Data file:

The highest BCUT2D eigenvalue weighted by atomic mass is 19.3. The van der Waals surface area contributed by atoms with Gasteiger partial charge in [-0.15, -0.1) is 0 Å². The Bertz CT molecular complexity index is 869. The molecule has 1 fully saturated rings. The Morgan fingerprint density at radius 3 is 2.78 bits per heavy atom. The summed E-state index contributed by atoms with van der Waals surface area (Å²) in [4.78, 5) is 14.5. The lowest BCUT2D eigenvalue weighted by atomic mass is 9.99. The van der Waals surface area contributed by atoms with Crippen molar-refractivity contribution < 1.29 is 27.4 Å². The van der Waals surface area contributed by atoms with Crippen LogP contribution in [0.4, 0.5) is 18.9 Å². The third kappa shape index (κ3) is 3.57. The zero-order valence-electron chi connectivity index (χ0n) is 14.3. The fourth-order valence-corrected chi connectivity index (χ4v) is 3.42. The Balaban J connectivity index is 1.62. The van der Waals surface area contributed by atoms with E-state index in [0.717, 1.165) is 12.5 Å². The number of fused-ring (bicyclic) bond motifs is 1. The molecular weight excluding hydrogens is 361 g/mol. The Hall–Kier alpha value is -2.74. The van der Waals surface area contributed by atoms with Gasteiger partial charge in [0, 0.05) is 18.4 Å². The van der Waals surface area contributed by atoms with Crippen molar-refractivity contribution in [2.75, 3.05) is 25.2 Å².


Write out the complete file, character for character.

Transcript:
The highest BCUT2D eigenvalue weighted by atomic mass is 19.3. The van der Waals surface area contributed by atoms with Gasteiger partial charge in [-0.15, -0.1) is 0 Å². The Bertz CT molecular complexity index is 869. The molecule has 1 fully saturated rings. The Morgan fingerprint density at radius 3 is 2.78 bits per heavy atom. The summed E-state index contributed by atoms with van der Waals surface area (Å²) in [4.78, 5) is 14.5. The lowest BCUT2D eigenvalue weighted by atomic mass is 9.99. The van der Waals surface area contributed by atoms with Crippen molar-refractivity contribution < 1.29 is 27.4 Å². The van der Waals surface area contributed by atoms with Crippen LogP contribution in [0.4, 0.5) is 18.9 Å². The third kappa shape index (κ3) is 3.57. The zero-order valence-electron chi connectivity index (χ0n) is 14.3. The fourth-order valence-corrected chi connectivity index (χ4v) is 3.42. The Balaban J connectivity index is 1.62. The van der Waals surface area contributed by atoms with E-state index in [0.717, 1.165) is 12.5 Å². The number of fused-ring (bicyclic) bond motifs is 1. The molecular weight excluding hydrogens is 361 g/mol. The Hall–Kier alpha value is -2.74. The van der Waals surface area contributed by atoms with Gasteiger partial charge in [0, 0.05) is 18.4 Å². The van der Waals surface area contributed by atoms with Crippen molar-refractivity contribution in [2.75, 3.05) is 25.2 Å².